Traffic violations are a serious matter, especially if they result in your driver’s license being suspended. A driver’s license suspension can come after a number of traffic violations, like driving without the proper insurance.
In order to reinstate your license in Missouri, you may be required to carry SR-22 insurance. An SR-22 serves as proof of insurance that shows the state of Missouri you are complying with their car insurance laws. Having to carry SR-22 insurance is not too uncommon in the insurance world, but it should still be taken seriously.
Failing to file your SR-22 properly with your auto insurance company can result in you being hit with further penalties. The insurance guide below can help you learn more about SR-22s in Missouri and how to fulfill their insurance requirements.
What is SR-22 Insurance in Missouri?
If your driver’s license is suspended, the state of Missouri will require you to carry SR-22 insurance to reinstate your driving privileges. Your driver’s license can be suspended for several reasons, like a DWI conviction or driving without insurance.
While SR-22 insurance sounds like a type of insurance, it is just a certificate that proves to Missouri you carry the mandatory minimum amount of car insurance.
This proof of insurance is filed with your car insurance company at your request. Your insurance provider is then responsible for informing the state of your SR-22 insurance purchase. In order to keep your SR-22 insurance active, all you need to do is stay on top of your regular car insurance payments.
Who Needs SR-22 Insurance in Missouri?
There are several instances you can be required to carry SR-22 insurance. SR-22 insurance is typically mandated for drivers after they commit a major traffic violation that has resulted in their driver’s license being suspended.
If you practice safe driving habits, you will likely never need SR-22 insurance in Missouri. SR-22 insurance can be required after committing one or more of these violations in the state of Missouri:
- Driving while intoxicated (DWI)
- Driving without insurance
- Accumulating multiple minor violations
- Found to be at fault for an accident
- Reckless driving
- Failing to pay ticket fines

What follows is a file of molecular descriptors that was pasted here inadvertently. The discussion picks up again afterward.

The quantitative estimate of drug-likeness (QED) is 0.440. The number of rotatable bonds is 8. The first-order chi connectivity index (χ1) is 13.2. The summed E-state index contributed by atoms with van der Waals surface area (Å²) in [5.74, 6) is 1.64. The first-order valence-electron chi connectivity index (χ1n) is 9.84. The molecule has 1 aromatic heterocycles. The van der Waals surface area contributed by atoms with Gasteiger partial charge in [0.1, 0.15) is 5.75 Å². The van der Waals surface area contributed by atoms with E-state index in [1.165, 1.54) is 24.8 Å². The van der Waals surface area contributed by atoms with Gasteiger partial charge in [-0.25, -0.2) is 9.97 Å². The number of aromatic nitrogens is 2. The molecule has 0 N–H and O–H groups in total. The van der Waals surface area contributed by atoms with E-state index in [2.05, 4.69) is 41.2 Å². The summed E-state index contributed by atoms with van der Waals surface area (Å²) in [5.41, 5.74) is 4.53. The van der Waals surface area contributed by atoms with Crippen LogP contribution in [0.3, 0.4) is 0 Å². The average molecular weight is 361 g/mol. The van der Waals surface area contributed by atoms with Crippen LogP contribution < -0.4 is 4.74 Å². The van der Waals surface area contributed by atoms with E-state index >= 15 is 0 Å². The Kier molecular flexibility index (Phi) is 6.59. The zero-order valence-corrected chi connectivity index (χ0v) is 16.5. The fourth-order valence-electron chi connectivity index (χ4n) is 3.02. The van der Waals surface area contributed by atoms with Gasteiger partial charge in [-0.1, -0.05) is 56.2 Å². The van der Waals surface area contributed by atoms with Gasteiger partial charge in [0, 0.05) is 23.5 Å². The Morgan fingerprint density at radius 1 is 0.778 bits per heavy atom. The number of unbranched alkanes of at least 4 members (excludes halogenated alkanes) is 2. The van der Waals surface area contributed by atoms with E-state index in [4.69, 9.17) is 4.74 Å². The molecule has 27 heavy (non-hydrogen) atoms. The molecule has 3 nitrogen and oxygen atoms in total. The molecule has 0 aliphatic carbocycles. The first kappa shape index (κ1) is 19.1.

Missouri Car Insurance Requirements
The point of SR-22 insurance is to prove you have the mandatory amount of car insurance to be a legal driver in the state of Missouri.
Missouri is a little different from other states when it comes to insurance laws. Most states only require their drivers to carry liability insurance. However, Missouri requires drivers to carry uninsured motorist coverage on top of liability insurance.
The minimum insurance required for all Missouri drivers is outlined below.
Missouri Liability Insurance:
- $25,000 for bodily injury per person
- $50,000 for bodily injury per accident
- $25,000 for property damage
Missouri Uninsured Motorist Insurance Coverage:
- $25,000 for bodily injury per person
- $50,000 for bodily injury per accident
While Missouri does require more insurance than other states, the coverage limits are exceptionally low. In order to protect yourself and your assets, it is highly recommended that you increase your coverage limits when shopping for a cheap car insurance policy.
You should also consider utilizing auto insurance policy add-ons in the event that your car is severely damaged and/or you sustain serious injuries. You can strengthen your insurance policy by adding insurance like collision coverage and personal injury protection (PIP).
Failing to carry the proper coverage means you can be on the line for damages and injuries out of pocket. One accident is enough to put you in pretty much financial ruin if you do not have the right insurance policy in place.
How Long do You Need to Maintain an SR-22 in Missouri?
Thankfully, as is the case with every other state, SR-22 insurance comes with an expiration date. The time period you are given depends on what kind of traffic offense you are charged with. In Missouri, if you are caught driving without insurance, you will need to maintain your SR-22 insurance for three years.
However, if you receive a DUI conviction, a moving violation, or a car accident judgment against you, you will need SR-22 insurance for two years. Your SR-22 insurance requirement begins the day of your license’s suspension. It is possible for your SR-22 insurance mandated to be longer, but it all depends on the severity of your conviction.
When you are notified about your insurance requirements, you will then also be informed of when it expires. On your expiration date, it is your responsibility to let your insurance company know you no longer require SR-22 insurance. They will then cancel your proof of insurance and inform the state.
Failure to maintain your SR-22 insurance will be detrimental to your driving profile and insurance history. Infringing on your proof of insurance requirement can occur if you stop paying your car insurance premiums and, as a result, let your coverage lapse.
If you let your insurance policy expire, your coverage provider will inform the state of Missouri you no longer have insurance. Following this, your insurance company will likely drop you as a customer.